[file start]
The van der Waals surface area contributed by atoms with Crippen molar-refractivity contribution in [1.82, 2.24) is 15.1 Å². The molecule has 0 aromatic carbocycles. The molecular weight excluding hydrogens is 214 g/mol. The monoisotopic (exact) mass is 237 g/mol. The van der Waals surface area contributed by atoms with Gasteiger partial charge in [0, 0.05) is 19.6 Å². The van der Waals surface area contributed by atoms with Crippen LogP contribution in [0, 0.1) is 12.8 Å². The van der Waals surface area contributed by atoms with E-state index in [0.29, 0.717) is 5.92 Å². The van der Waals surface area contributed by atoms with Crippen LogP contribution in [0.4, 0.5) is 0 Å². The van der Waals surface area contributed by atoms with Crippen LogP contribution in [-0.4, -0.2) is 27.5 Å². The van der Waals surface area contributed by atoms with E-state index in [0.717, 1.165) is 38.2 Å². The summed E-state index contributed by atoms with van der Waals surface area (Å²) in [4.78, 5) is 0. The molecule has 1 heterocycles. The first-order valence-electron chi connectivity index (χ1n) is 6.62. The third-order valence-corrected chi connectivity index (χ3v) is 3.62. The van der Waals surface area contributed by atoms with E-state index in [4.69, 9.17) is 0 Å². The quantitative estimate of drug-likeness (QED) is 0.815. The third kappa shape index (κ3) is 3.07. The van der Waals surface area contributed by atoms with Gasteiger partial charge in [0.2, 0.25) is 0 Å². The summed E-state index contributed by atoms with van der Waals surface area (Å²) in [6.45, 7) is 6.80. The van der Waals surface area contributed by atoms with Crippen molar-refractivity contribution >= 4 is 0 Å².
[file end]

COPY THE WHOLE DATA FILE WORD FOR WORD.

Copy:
The van der Waals surface area contributed by atoms with Crippen molar-refractivity contribution in [1.82, 2.24) is 15.1 Å². The molecule has 0 aromatic carbocycles. The molecular weight excluding hydrogens is 214 g/mol. The monoisotopic (exact) mass is 237 g/mol. The van der Waals surface area contributed by atoms with Gasteiger partial charge in [0, 0.05) is 19.6 Å². The van der Waals surface area contributed by atoms with Crippen LogP contribution in [0, 0.1) is 12.8 Å². The van der Waals surface area contributed by atoms with E-state index in [0.29, 0.717) is 5.92 Å². The van der Waals surface area contributed by atoms with Crippen LogP contribution in [0.4, 0.5) is 0 Å². The van der Waals surface area contributed by atoms with Crippen LogP contribution in [-0.4, -0.2) is 27.5 Å². The van der Waals surface area contributed by atoms with E-state index in [0.717, 1.165) is 38.2 Å². The summed E-state index contributed by atoms with van der Waals surface area (Å²) in [4.78, 5) is 0. The molecule has 1 heterocycles. The first-order valence-electron chi connectivity index (χ1n) is 6.62. The third-order valence-corrected chi connectivity index (χ3v) is 3.62. The van der Waals surface area contributed by atoms with E-state index in [4.69, 9.17) is 0 Å². The quantitative estimate of drug-likeness (QED) is 0.815. The third kappa shape index (κ3) is 3.07. The van der Waals surface area contributed by atoms with Gasteiger partial charge in [0.2, 0.25) is 0 Å². The summed E-state index contributed by atoms with van der Waals surface area (Å²) in [6.45, 7) is 6.80. The van der Waals surface area contributed by atoms with Crippen molar-refractivity contribution >= 4 is 0 Å².